Monthly Archives: November 2014

Regional Meeting at ARCA training centre Rayleigh Essex Tomorrow

regional meetingThe ATaC team will be hosting our next regional meeting for our members at the ARCA training centre Rayleigh Essex, tomorrow.

The aims of our regional meetings are to engage with our members and ensure that we are on hand to answer any questions they might have. We intend to host as many regional meetings as necessary in order to ensure that all our members have the chance to join us.

If you would be interested in attending the regional meetings, please call us on 01283 566467 or alternatively email us at: info@atac.org.uk. Read more

News on the new Analyst Guide HSG 248

The Committee for Fibre Measurement (CFM) are having a meeting at the beginning of December where a draft copy of the consultation document will be discussed. This will be an internal assessment of the guidance.

The consultation document should then be available to laboratories to assess and make comments on early 2015. So in reality the guidance itself will not be issued until earliest summer 2015. Read more

School safety information to be discussed at conference

A range of safety-related subjects in and out of the classroom will be discussed at a conference in Lancashire, the conference will focus on school safety.asbestos in schools

The Institution of Occupational Safety and Health (IOSH) is concerned about the large number of children and teachers studying in school buildings containing asbestos.

Teachers and educationalists will hear how they can make pupils and themselves safer at an event organised by IOSH.

The event, called Embracing Risk in Education – a Fresh Approach, has been organised jointly by IOSH’s Education and Fire Risk Management groups. It will be held at Burnley FC’s Turf Moor stadium on Wednesday November 19.

It will benefit teachers, school bursars, health and safety professionals, managers and all of those in the occupational health and safety professions.

They will hear about the best measures of managing asbestos in schools where it is present. These measures include having regular surveys and encapsulating or sealing the asbestos. Read more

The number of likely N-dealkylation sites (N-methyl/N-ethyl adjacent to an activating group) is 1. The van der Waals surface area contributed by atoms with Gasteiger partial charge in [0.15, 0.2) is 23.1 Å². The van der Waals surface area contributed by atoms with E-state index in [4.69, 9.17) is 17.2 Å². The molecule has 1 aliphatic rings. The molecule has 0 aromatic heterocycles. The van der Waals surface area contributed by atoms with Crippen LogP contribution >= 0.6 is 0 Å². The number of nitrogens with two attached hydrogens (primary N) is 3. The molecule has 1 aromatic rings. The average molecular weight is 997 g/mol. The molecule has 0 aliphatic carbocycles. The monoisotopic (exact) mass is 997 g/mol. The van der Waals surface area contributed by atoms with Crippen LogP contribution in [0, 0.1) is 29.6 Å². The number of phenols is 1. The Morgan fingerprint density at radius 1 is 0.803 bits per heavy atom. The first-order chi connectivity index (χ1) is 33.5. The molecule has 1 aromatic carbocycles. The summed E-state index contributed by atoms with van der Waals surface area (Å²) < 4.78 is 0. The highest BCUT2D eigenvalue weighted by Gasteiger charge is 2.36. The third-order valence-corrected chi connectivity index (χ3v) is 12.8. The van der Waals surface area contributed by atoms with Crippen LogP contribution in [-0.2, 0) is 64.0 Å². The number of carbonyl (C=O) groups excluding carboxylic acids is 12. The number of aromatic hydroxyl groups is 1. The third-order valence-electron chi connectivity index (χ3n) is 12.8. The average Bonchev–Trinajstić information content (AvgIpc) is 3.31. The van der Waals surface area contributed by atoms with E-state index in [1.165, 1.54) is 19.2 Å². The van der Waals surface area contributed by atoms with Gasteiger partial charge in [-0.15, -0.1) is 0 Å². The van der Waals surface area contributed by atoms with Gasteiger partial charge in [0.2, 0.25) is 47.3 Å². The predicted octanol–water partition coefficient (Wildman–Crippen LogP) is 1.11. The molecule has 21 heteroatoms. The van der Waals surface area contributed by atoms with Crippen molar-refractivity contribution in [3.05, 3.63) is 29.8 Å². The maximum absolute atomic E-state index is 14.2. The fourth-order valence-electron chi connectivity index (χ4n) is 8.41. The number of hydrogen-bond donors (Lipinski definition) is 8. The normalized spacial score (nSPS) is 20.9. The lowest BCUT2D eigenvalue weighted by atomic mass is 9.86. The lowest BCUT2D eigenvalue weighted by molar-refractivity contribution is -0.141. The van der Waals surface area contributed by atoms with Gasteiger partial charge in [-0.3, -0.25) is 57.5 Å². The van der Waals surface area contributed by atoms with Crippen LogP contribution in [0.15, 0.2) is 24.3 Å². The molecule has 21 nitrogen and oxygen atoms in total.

Regional meetings for our ATaC members – 26th of November

The ATaC team will be hosting our next regional meeting for our members on the 26th  November at ARCA training centre Rayleigh Essex.

The aims of our regional meetings are to engage with our members and ensure that we are on hand to answer any questions they might have. We intend to host as many regional meetings as necessary in order to ensure that all our members have the chance to join us.

If you would be interested in attending the regional meetings, please call us on 01283 566467 or alternatively email us at: info@atac.org.uk.

We look forward to hearing from our members! Until then, we will keep you posted with updates here on our blog. Read more

No time to lose: IOSH launch major campaign to get the causes of occupational cancer better understood

IOSH has launched a major campaign to get the causes of occupational cancer better understood and help businesses take action. Phil Bates, senior policy and technical adviser at IOSH, sheds a light on this overlooked health threat and explains why IOSH is targeting five major causes.

No time to lose: IOSH launch major campaignAccording to HSE there were 148 in Britain in 2012/13, each one tragic and avoidable. This is, however, less than two per cent of the bigger picture – the total figure for work-related fatalities every year in Britain is some 12,000.

Workplace exposures leading to occupational illness are behind this breathtaking figure, and work-related cancers account for 8,000, according to HSE reports. Of these, half are contracted from exposure to the biggest work cancer killer, asbestos, with the other 4,000 down to exposures to other, lesser-known carcinogens.

IOSH’s No Time to Lose campaign, launched on the 3rd of November, throws a spotlight on work cancer because it is the barely visible cause of an unbearably high number of deaths. It is barely visible broadly for two reasons – the literal invisibility of the carcinogens and the latency of their effects.

Some cancers are diagnosed up to 10 years after the sufferer has been exposed, often unknowingly, to a carcinogen at work. Others can take more than 35 years to develop.This is why it is wrong to assume cases of occupational cancer only occur when people have retired. Around a quarter of deaths and registrations from occupational cancer occur before the age of 65, with some losing their battle with the disease when still in their 30s. Others will be delivered a slower death sentence, with victims suffering an ever-shrinking quality of life at a time when they should be getting ready to enjoy a well-earned retirement. Read more